We all know we should write unit tests. But, it's hard to know where to start and how much time to devote to tests compared to actual implementation. So, where to start? And is it just about testing code or do unit tests have other benefits?

In this article, I will explain the different types of tests, and which benefits unit testing brings to development teams. I'll showcase Jest - a JavaScript testing framework.

Different types of testing

Before we dive into unit testing specifics, I want to do a quick run through of the different types of tests. There is often some confusion around them and I'm not surprised. Sometimes the line between them is quite thin.

Unit tests

Unit tests only test a single part of your implementation. A unit. No dependencies or integrations, no framework specifics. They're like a method that returns a link in a specific language:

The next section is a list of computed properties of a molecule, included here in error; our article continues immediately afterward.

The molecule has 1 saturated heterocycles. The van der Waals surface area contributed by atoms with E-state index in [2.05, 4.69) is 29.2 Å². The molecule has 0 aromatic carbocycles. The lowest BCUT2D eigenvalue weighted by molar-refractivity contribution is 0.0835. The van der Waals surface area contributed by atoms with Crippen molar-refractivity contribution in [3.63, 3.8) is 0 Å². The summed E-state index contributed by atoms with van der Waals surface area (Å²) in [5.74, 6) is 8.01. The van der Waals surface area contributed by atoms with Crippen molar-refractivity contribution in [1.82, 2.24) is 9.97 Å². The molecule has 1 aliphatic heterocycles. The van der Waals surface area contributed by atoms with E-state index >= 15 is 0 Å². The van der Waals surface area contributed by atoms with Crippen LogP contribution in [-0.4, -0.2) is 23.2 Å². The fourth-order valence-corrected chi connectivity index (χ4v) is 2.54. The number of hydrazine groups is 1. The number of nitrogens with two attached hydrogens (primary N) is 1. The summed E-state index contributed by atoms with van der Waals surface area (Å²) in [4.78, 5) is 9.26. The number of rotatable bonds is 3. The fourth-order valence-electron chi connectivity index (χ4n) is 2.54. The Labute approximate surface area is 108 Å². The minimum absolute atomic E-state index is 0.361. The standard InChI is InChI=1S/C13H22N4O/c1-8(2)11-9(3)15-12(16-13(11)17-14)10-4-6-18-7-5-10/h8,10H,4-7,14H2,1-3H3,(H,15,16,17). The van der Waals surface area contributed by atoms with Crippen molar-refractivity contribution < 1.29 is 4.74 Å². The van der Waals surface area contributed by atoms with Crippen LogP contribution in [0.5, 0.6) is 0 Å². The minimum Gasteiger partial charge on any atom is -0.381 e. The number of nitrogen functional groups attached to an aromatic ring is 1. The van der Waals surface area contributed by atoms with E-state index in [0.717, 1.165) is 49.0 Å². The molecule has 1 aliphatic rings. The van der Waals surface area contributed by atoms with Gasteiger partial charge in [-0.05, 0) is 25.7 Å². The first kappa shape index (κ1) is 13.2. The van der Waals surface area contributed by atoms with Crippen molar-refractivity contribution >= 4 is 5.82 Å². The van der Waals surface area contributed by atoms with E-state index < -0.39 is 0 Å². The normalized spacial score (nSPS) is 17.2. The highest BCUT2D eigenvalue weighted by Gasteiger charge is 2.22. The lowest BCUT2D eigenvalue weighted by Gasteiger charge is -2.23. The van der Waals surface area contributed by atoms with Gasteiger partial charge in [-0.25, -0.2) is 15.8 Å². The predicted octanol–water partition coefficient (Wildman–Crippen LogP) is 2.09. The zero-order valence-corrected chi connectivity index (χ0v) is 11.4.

export function getAboutUsLink(language){
  switch (language.toLowerCase()){
    case englishCode.toLowerCase():
      return '/about-us';
    case spanishCode.toLowerCase():
      return '/acerca-de';
  }
  return '';
}

Integration tests

At some point, your code communicates with a database, file system or another third party. It could even be another module in your app.

That piece of implementation should be tested by integration tests. They typically have a more complicated setup that involves preparing testing environments, initializing dependencies, and so on.

Functional tests

Unit tests and integration tests give you confidence that your app works. Functional tests look at the app from the user's point of view and test that the system works as expected.

In the diagram above, you see that unit tests form the large base of your application's testing suite. Typically, they are small, there are a lot of them, and they are executed automatically.

So now let's get into unit tests in a bit more detail.